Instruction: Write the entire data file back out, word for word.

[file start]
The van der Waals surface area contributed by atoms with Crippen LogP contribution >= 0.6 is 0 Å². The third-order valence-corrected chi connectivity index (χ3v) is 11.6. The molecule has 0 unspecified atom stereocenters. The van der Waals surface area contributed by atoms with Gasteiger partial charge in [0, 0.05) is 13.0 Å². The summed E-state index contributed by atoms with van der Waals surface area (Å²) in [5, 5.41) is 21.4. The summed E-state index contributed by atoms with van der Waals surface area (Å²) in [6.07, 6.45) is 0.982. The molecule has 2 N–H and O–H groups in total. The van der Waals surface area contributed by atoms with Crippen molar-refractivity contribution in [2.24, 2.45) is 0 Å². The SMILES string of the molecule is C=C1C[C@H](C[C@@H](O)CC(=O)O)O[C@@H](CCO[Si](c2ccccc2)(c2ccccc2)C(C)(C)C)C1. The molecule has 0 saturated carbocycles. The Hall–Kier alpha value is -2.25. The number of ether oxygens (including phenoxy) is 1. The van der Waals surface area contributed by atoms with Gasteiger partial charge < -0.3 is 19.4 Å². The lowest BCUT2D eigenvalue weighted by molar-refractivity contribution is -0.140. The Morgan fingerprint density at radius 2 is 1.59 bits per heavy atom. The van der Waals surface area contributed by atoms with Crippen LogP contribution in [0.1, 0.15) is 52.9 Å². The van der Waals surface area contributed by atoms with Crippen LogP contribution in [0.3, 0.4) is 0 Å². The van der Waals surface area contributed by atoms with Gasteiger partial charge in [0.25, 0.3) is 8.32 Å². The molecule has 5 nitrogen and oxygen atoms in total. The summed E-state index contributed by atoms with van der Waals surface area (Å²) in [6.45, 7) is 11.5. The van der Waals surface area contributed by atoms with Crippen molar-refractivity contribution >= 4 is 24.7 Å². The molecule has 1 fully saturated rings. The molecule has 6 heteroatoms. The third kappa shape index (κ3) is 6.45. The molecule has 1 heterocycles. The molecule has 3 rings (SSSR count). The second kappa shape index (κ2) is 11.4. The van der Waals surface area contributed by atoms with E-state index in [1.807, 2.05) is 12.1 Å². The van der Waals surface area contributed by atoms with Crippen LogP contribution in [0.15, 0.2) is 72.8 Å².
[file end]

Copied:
The van der Waals surface area contributed by atoms with Crippen LogP contribution >= 0.6 is 0 Å². The third-order valence-corrected chi connectivity index (χ3v) is 11.6. The molecule has 0 unspecified atom stereocenters. The van der Waals surface area contributed by atoms with Gasteiger partial charge in [0, 0.05) is 13.0 Å². The summed E-state index contributed by atoms with van der Waals surface area (Å²) in [5, 5.41) is 21.4. The summed E-state index contributed by atoms with van der Waals surface area (Å²) in [6.07, 6.45) is 0.982. The molecule has 2 N–H and O–H groups in total. The van der Waals surface area contributed by atoms with Crippen molar-refractivity contribution in [2.24, 2.45) is 0 Å². The SMILES string of the molecule is C=C1C[C@H](C[C@@H](O)CC(=O)O)O[C@@H](CCO[Si](c2ccccc2)(c2ccccc2)C(C)(C)C)C1. The molecule has 0 saturated carbocycles. The Hall–Kier alpha value is -2.25. The number of ether oxygens (including phenoxy) is 1. The van der Waals surface area contributed by atoms with Gasteiger partial charge < -0.3 is 19.4 Å². The lowest BCUT2D eigenvalue weighted by molar-refractivity contribution is -0.140. The Morgan fingerprint density at radius 2 is 1.59 bits per heavy atom. The van der Waals surface area contributed by atoms with Crippen LogP contribution in [0.1, 0.15) is 52.9 Å². The van der Waals surface area contributed by atoms with Crippen LogP contribution in [0.3, 0.4) is 0 Å². The van der Waals surface area contributed by atoms with Gasteiger partial charge in [0.25, 0.3) is 8.32 Å². The molecule has 5 nitrogen and oxygen atoms in total. The summed E-state index contributed by atoms with van der Waals surface area (Å²) in [6.45, 7) is 11.5. The van der Waals surface area contributed by atoms with Crippen molar-refractivity contribution >= 4 is 24.7 Å². The molecule has 1 fully saturated rings. The molecule has 6 heteroatoms. The third kappa shape index (κ3) is 6.45. The molecule has 1 heterocycles. The molecule has 3 rings (SSSR count). The second kappa shape index (κ2) is 11.4. The van der Waals surface area contributed by atoms with E-state index in [1.807, 2.05) is 12.1 Å². The van der Waals surface area contributed by atoms with Crippen LogP contribution in [0.15, 0.2) is 72.8 Å².